PhD, Dr rer. nat . h.c. Dipl-Psych, C.Psychol, AFBPS
Professor Dieter studied at the University of Kiel (Germany) and University of London and obtained his PhD from the University of London, Faculty of Science. He has worked at different colleges of the University of London (Institute of Education; King’s College; Institute of Child Health) and the Universities of Munich, Hertfordshire and Bristol. Before his appointment at the University of Warwick, he worked in the research funding sector (Scientific Director of the Jacobs Foundation, Zurich, 2004-2006) while holding Visiting Professorships at the University of Bristol and University of Zurich.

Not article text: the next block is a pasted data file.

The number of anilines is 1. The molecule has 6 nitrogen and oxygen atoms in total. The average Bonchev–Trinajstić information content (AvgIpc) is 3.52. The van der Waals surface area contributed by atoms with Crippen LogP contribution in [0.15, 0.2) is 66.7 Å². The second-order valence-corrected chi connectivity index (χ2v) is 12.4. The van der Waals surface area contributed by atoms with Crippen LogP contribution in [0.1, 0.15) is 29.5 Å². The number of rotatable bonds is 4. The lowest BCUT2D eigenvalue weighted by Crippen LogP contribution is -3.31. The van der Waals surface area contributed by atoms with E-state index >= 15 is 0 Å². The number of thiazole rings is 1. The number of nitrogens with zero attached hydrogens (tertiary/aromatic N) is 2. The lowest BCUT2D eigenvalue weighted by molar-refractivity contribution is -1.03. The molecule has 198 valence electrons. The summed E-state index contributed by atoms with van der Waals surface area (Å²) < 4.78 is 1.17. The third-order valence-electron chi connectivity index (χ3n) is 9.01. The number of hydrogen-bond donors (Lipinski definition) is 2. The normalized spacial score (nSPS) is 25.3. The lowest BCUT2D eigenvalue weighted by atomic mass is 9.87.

Much of his research is interdisciplinary (psychology, social and medical sciences), longitudinal and in the field of Developmental Psychopathology. His major research topics are: 1. how preterm birth affects brain development and psychological development and quality of life; 2. early regulatory problems (crying, sleeping and feeding) in infancy and their long term consequences; and 3. Peer or sibling victimization (bullying): precursors, consequences and interventions. He is involved as PI/Co-PI in a range of follow-up studies in the UK and Germany including the ALSPAC cohort, EPICure Study and the Bavarian Longitudinal Study. He is joint manager of the Horizon 2020 RECAP project involving 12 countries trying to improve the lives of preterm children. He works with several charities and has been involved in a number of intervention studies ranging from how neonatal discharge can be improved (e.g. midwife training), how to deal with excessive crying and infant regulatory problems or virtual intervention to deal with bullying victimization. He is currently collaborating in a trial of managed transition from adolescent psychiatric services into adult psychiatric services (EU wide project: Milestones). Dieter was the Chair of the Follow-up Care committee co-ordinating the Development of European Standards for Care of Newborn Health (EFCNI newborn-health-standards project). He received an honorary doctorate (Dr rer nat h.c.) from the Ruhr University Bochum, Germany, in 2014 for his contribution to Psychological Science. He is listed in the 2018 Highly Cited Cross-Fields list honoring the most cited scientists in the world.